By Sarah Barker |
The World Anti-Doping Agency has turned it’s focus on Ethiopia, warning track and field officials there they need to test up to 200 athletes by November or face possible banishment by the International Association of Athletics Federations, the Associated Press reported.
There are three grey matter-splattering things about this seemingly straightforward news.
1. You might’ve assumed that with distance running powerhouse Ethiopia churning out world record holders like a Snackwell factory, WADA would have been paying pretty close attention to that country. You might’ve thought that, anti-doping on a world scale being their job, they’d make sure that this mass producer of phenomenal runners was doing some out-of-competition testing, since that’s when dopers dope.
But you’d be wrong.
There is almost no drug testing in Ethiopia. WADA has long complained about lack of funding, though according to RunnersWorld, “The IAAF tests high-level athletes all over the world, and each individual country’s national anti-doping agency is responsible for conducting testing nationally [out-of-competition]. If a country is not doing a sufficient job of testing its athletes, WADA informs the International Olympic Committee.”
PEDs are most likely to be used during training, allowing more volume and intensity with less recovery. That’s why out-of-competition testing is most effective.
It’s hard to imagine what WADA has been doing in the 16 years they’ve been in business, since massive state-sponsored doping across a variety of sports in Russia, a system visible from outer space, also really caught them off-guard, but checking up on the Ethiopian branch office was not one of them. AP reports that “when WADA officials came to assess the [Ethiopian anti-doping] office in December  they were shocked by the poor standard of the facilities and gave it a rating of ‘zero.’”
Shock all the way around then, because the World Anti-Doping Agency has apparently neither conducted testing of their own in Ethiopia, nor requested results from the national program. In fact, they seem to have just discovered Ethiopia.
2. November. Nov-eeemmm-ber. Let’s see—something is going on before then, in August, I think … Oh yes, it’s the Olympics! If WADA was interested in making sure the Olympics was clean and fair, you’d think they would have set that deadline in July. As it is, WADA is allowing athletes from a country that has what they describe as a shockingly poor anti-doping program a free pass to the most prestigious track and field meet in the world. Why?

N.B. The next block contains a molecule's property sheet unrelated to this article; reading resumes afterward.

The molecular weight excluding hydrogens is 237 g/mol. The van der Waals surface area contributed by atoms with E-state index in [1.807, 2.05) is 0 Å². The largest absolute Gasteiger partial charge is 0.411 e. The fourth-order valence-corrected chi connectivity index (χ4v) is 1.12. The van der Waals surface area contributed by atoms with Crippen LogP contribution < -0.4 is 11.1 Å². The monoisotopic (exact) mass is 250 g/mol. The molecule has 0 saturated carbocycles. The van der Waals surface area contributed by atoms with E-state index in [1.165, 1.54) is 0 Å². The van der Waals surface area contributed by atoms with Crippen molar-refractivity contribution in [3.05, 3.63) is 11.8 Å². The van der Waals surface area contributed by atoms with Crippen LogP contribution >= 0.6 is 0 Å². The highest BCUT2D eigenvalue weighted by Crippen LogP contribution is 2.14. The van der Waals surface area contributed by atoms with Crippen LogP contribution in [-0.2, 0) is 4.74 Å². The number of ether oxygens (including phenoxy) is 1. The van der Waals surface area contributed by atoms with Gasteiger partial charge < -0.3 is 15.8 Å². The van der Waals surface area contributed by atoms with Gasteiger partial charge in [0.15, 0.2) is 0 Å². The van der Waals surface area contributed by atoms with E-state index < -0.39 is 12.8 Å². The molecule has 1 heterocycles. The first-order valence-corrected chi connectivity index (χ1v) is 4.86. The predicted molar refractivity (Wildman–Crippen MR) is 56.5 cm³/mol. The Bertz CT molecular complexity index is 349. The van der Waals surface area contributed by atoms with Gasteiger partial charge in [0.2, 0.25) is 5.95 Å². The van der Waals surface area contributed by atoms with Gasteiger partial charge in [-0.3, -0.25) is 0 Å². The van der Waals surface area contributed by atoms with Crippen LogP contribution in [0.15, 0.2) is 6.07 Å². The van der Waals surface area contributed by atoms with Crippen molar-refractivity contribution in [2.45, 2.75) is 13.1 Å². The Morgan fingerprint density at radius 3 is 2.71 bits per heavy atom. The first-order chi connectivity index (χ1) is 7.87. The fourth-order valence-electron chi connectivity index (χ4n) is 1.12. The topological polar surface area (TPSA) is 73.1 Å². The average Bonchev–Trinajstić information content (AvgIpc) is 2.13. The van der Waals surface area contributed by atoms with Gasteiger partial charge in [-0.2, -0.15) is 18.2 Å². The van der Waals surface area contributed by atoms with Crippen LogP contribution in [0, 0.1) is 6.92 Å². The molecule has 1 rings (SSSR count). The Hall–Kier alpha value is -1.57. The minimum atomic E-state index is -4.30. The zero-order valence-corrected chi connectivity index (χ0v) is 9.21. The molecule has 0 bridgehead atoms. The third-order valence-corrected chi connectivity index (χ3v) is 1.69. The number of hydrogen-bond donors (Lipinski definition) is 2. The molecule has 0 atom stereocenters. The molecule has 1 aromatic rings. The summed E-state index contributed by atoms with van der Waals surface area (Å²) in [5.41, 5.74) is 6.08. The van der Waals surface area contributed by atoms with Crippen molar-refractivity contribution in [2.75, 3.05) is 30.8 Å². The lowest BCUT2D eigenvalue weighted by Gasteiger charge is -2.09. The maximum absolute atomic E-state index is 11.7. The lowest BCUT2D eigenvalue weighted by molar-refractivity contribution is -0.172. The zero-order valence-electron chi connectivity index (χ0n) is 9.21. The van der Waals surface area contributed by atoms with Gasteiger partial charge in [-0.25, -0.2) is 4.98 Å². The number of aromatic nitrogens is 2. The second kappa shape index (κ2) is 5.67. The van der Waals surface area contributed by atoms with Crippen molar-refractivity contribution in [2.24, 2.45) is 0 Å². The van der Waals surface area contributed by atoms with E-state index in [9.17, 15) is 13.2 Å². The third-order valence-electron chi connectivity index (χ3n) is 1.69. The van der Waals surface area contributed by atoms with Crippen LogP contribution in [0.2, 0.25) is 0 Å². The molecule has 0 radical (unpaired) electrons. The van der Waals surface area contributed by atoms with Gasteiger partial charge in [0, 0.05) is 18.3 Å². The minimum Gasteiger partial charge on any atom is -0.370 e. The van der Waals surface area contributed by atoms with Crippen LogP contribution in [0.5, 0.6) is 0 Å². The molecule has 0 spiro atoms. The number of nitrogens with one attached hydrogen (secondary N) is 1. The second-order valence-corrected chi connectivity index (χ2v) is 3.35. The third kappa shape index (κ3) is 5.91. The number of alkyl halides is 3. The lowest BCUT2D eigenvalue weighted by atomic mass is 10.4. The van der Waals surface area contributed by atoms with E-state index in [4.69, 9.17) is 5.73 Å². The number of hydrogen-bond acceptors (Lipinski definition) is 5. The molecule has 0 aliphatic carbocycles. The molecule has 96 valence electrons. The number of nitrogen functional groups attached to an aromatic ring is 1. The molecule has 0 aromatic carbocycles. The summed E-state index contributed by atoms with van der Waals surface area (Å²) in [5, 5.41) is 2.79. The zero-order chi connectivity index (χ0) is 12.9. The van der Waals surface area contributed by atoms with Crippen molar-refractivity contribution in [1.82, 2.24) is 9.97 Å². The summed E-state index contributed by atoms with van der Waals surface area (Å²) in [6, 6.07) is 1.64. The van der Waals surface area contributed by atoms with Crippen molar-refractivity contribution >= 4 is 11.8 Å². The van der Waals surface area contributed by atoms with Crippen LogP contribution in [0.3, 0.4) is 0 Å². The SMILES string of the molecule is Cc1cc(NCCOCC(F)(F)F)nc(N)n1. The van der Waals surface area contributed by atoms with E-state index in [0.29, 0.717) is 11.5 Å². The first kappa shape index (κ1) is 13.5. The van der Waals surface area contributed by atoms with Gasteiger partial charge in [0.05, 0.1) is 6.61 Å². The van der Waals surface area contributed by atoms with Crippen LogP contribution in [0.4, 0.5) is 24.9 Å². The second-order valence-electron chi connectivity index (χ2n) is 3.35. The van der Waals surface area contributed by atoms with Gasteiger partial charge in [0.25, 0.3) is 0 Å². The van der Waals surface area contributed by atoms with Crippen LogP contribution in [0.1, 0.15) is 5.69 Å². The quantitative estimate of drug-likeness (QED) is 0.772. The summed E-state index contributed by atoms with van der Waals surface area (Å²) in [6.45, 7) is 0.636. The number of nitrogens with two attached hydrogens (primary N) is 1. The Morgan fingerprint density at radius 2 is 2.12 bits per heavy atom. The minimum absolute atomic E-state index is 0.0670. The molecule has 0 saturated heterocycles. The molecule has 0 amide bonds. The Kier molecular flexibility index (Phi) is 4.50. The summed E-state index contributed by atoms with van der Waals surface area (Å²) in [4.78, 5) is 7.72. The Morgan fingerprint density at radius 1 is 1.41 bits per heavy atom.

Ethiopian track and field officials have had a heads-up since at least March that the suits from the WADA home office were going to start asking some questions, and probably significantly before that since neighboring Kenya has been the subject of serious investigation for at least a year. Track and field being Ethiopia’s legacy, one can imagine they saw the writing on the wall and have made some preparations to get with the anti-doping program before WADA, or god forbid, journalists, get in and muck around. According to the AP story, the Ethiopian government has already provided $300,000 for testing, and expects to start next week. Most athletes train in or close to Addis Ababa, where the anti-doping office is located, making logistics a little easier than in Kenya, where training groups are scattered over large, remote areas. Meeting a pre-Olympic deadline seems not only sensible, but doable.
3. Now, this is a small thing, but it’s just so random—why 200 athletes? I’ve never seen a specific quota of athletes to be tested—how did WADA arrive at 200? Did Ethiopian officials provide them a list of 200 athletes? Was that list all-inclusive? Why not test all athletes who will be competing internationally? If there are actually fewer than 200 international competitors, will Ethiopian officials have to round up some lower level athletes to reach their quota? If there are more than 200 international competitors, how will they decide which athletes to test?
So many questions—journalists, too, are underfunded.